Identifying Locations of Social Significance: Aggregating Social Media Content to Create a New Trust Model for Exploring Crowd Sourced Data and Information
Most Internet content is no longer produced directly by corporate organizations or governments. Instead, individuals produce voluminous amounts of informal content in the form of social media updates (micro blogs, Facebook, Twitter, etc.) and other artifacts of community communication on the Web. This grassroots production of information has led to an environment where the quantity of low-quality, non-vetted information dwarfs the amount of professionally produced content. This is especially true in the geospatial domain, where this information onslaught challenges Local and National Governments and Non-Governmental Organizations seeking to make sense of what is happening on the ground.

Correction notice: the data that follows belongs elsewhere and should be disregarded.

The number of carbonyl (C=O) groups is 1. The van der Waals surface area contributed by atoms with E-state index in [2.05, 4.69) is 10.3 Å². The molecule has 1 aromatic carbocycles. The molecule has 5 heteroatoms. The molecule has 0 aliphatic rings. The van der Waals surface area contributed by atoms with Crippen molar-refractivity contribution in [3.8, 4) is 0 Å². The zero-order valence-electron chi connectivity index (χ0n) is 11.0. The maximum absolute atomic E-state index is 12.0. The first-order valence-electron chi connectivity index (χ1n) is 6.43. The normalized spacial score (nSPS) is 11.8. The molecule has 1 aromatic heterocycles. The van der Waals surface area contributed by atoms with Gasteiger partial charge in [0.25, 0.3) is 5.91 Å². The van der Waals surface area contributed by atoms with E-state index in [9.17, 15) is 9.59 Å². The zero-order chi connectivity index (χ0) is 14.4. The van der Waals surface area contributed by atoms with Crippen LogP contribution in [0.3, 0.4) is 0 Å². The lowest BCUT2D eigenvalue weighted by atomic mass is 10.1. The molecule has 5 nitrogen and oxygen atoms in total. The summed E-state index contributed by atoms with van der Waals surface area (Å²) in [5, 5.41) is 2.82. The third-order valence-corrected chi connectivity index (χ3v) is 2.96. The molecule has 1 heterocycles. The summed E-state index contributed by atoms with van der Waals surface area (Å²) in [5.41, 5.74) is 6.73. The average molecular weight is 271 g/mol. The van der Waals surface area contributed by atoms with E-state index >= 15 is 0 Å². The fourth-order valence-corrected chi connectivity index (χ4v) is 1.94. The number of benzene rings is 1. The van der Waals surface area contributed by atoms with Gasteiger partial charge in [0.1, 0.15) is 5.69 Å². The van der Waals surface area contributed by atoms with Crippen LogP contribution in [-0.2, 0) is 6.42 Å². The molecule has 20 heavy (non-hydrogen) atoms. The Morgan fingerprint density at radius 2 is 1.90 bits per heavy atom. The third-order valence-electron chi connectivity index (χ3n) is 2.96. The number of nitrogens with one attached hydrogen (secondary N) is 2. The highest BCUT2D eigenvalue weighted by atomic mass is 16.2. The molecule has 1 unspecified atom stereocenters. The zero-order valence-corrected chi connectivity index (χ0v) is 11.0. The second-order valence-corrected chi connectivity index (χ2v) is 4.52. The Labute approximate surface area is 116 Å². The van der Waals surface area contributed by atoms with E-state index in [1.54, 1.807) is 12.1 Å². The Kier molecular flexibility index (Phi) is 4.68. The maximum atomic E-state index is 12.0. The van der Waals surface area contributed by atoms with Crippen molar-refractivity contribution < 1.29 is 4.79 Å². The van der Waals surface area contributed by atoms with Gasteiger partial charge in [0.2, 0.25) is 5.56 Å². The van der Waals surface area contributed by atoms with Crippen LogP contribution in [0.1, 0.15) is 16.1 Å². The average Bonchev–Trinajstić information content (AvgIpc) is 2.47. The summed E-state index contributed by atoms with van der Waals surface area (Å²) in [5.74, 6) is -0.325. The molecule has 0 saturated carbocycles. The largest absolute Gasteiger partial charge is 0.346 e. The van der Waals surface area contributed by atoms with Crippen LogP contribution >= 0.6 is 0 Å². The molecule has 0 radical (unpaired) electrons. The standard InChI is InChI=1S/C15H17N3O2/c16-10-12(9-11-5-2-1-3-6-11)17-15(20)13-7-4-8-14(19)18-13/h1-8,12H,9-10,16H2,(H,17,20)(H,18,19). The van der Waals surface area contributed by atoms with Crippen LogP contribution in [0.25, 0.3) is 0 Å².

This paper proposes a new model of trust for interpreting locational data without a clear pedigree or lineage. By applying principles of aggregation and inference, it is possible to identify locations of social significance and discover “facts” that are being asserted by crowd sourced information.
Keywordsgeospatial social media aggregation trust location
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